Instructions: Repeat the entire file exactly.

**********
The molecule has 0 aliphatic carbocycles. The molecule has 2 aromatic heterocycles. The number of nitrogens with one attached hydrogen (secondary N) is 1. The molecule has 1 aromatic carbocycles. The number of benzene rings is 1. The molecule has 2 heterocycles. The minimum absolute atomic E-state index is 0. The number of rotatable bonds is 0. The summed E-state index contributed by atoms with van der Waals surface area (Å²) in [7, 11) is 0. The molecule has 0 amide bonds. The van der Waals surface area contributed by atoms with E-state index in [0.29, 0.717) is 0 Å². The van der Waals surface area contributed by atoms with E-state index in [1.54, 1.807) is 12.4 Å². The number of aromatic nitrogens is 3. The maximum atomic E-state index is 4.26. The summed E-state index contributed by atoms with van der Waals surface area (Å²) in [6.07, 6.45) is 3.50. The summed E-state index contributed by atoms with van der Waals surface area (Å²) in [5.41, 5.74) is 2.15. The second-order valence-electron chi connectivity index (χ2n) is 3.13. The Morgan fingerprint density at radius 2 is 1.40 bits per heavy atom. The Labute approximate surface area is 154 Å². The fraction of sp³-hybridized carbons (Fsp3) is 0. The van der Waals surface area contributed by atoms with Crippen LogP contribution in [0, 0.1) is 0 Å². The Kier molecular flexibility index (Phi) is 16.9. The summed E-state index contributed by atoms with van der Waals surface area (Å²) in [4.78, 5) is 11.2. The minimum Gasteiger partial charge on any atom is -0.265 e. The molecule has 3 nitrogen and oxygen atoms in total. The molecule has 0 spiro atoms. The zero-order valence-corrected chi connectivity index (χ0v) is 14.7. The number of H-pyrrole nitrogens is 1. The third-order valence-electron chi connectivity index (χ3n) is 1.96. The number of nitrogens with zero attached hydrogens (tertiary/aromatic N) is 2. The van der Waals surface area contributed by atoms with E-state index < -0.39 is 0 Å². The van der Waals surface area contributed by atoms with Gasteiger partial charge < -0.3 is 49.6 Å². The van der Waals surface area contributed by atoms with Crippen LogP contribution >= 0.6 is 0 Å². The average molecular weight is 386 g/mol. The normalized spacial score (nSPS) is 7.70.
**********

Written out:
The molecule has 0 aliphatic carbocycles. The molecule has 2 aromatic heterocycles. The number of nitrogens with one attached hydrogen (secondary N) is 1. The molecule has 1 aromatic carbocycles. The number of benzene rings is 1. The molecule has 2 heterocycles. The minimum absolute atomic E-state index is 0. The number of rotatable bonds is 0. The summed E-state index contributed by atoms with van der Waals surface area (Å²) in [7, 11) is 0. The molecule has 0 amide bonds. The van der Waals surface area contributed by atoms with E-state index in [0.29, 0.717) is 0 Å². The van der Waals surface area contributed by atoms with E-state index in [1.54, 1.807) is 12.4 Å². The number of aromatic nitrogens is 3. The maximum atomic E-state index is 4.26. The summed E-state index contributed by atoms with van der Waals surface area (Å²) in [6.07, 6.45) is 3.50. The summed E-state index contributed by atoms with van der Waals surface area (Å²) in [5.41, 5.74) is 2.15. The second-order valence-electron chi connectivity index (χ2n) is 3.13. The Morgan fingerprint density at radius 2 is 1.40 bits per heavy atom. The Labute approximate surface area is 154 Å². The fraction of sp³-hybridized carbons (Fsp3) is 0. The van der Waals surface area contributed by atoms with Crippen LogP contribution in [0, 0.1) is 0 Å². The Kier molecular flexibility index (Phi) is 16.9. The summed E-state index contributed by atoms with van der Waals surface area (Å²) in [4.78, 5) is 11.2. The minimum Gasteiger partial charge on any atom is -0.265 e. The molecule has 3 nitrogen and oxygen atoms in total. The molecule has 0 spiro atoms. The zero-order valence-corrected chi connectivity index (χ0v) is 14.7. The number of H-pyrrole nitrogens is 1. The third-order valence-electron chi connectivity index (χ3n) is 1.96. The number of nitrogens with zero attached hydrogens (tertiary/aromatic N) is 2. The van der Waals surface area contributed by atoms with E-state index < -0.39 is 0 Å². The van der Waals surface area contributed by atoms with Gasteiger partial charge < -0.3 is 49.6 Å². The van der Waals surface area contributed by atoms with Crippen LogP contribution >= 0.6 is 0 Å². The average molecular weight is 386 g/mol. The normalized spacial score (nSPS) is 7.70.